If you can copy a network without lifting your pen off the paper and without drawing any line twice, then it is traversable. Decide which of these diagrams are traversable.

Use the interactivity to play two of the bells in a pattern. How do you know when it is your turn to ring, and how do you know which bell to ring?

Watch these videos to see how Phoebe, Alice and Luke chose to draw 7 squares. How would they draw 100?

Show that among the interior angles of a convex polygon there cannot be more than three acute angles.

Starting with four different triangles, imagine you have an unlimited number of each type. How many different tetrahedra can you make? Convince us you have found them all.

ABC is an equilateral triangle and P is a point in the interior of the triangle. We know that AP = 3cm and BP = 4cm. Prove that CP must be less than 10 cm.

Use the interactivity to listen to the bells ringing a pattern. Now it's your turn! Play one of the bells yourself. How do you know when it is your turn to ring?

How many moves does it take to swap over some red and blue frogs? Do you have a method?

Choose a couple of the sequences. Try to picture how to make the next, and the next, and the next... Can you describe your reasoning?

Use the animation to help you work out how many lines are needed to draw mystic roses of different sizes.

Can you find ways of joining cubes together so that 28 faces are visible?

How could Penny, Tom and Matthew work out how many chocolates there are in different sized boxes?

A 2 by 3 rectangle contains 8 squares and a 3 by 4 rectangle contains 20 squares. What size rectangle(s) contain(s) exactly 100 squares? Can you find them all?

The triangle ABC is equilateral. The arc AB has centre C, the arc BC has centre A and the arc CA has centre B. Explain how and why this shape can roll along between two parallel tracks.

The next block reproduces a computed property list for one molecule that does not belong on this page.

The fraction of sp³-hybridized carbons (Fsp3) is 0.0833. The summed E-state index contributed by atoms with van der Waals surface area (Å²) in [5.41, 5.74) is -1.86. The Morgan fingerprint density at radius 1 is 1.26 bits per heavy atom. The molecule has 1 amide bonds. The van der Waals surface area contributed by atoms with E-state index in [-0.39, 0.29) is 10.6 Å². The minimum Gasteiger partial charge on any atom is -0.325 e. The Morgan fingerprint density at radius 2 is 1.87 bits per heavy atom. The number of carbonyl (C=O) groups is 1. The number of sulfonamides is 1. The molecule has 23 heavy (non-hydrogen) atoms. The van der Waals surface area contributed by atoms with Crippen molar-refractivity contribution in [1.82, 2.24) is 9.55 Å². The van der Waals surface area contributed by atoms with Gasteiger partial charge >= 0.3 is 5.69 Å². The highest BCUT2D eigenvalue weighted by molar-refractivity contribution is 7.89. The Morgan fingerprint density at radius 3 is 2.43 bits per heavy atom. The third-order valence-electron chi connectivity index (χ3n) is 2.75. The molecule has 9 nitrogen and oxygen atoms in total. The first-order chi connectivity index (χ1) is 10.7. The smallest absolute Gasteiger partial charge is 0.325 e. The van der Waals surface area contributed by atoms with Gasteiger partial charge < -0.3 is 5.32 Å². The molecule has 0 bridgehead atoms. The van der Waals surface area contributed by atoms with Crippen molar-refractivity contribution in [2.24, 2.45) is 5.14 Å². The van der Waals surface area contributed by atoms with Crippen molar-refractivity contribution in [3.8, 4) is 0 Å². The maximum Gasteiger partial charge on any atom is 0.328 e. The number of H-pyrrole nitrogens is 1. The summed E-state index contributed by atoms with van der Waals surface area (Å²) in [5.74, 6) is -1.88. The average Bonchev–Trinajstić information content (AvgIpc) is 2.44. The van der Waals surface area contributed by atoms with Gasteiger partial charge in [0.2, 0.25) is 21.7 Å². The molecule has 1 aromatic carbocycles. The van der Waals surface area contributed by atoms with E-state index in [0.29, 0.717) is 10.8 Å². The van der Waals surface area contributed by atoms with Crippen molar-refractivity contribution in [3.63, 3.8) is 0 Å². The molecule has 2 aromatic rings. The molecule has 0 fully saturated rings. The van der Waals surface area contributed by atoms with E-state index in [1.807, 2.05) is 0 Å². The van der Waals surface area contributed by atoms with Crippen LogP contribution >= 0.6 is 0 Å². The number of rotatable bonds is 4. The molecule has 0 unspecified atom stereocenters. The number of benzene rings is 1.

Can you fit the tangram pieces into the outlines of the watering can and man in a boat?

A Hamiltonian circuit is a continuous path in a graph that passes through each of the vertices exactly once and returns to the start. How many Hamiltonian circuits can you find in these graphs?

A game for 2 players. Can be played online. One player has 1 red counter, the other has 4 blue. The red counter needs to reach the other side, and the blue needs to trap the red.

Euler discussed whether or not it was possible to stroll around Koenigsberg crossing each of its seven bridges exactly once. Experiment with different numbers of islands and bridges.

Investigate the number of paths you can take from one vertex to another in these 3D shapes. Is it possible to take an odd number and an even number of paths to the same vertex?

The image in this problem is part of a piece of equipment found in the playground of a school. How would you describe it to someone over the phone?

Can you dissect a square into: 4, 7, 10, 13... other squares? 6, 9, 12, 15... other squares? 8, 11, 14... other squares?

Blue Flibbins are so jealous of their red partners that they will not leave them on their own with any other bue Flibbin. What is the quickest way of getting the five pairs of Flibbins safely to. . . .

In how many ways can you fit all three pieces together to make shapes with line symmetry?

A half-cube is cut into two pieces by a plane through the long diagonal and at right angles to it. Can you draw a net of these pieces? Are they identical?

Can you fit the tangram pieces into the outline of this shape. How would you describe it?

Can you fit the tangram pieces into the outline of the child walking home from school?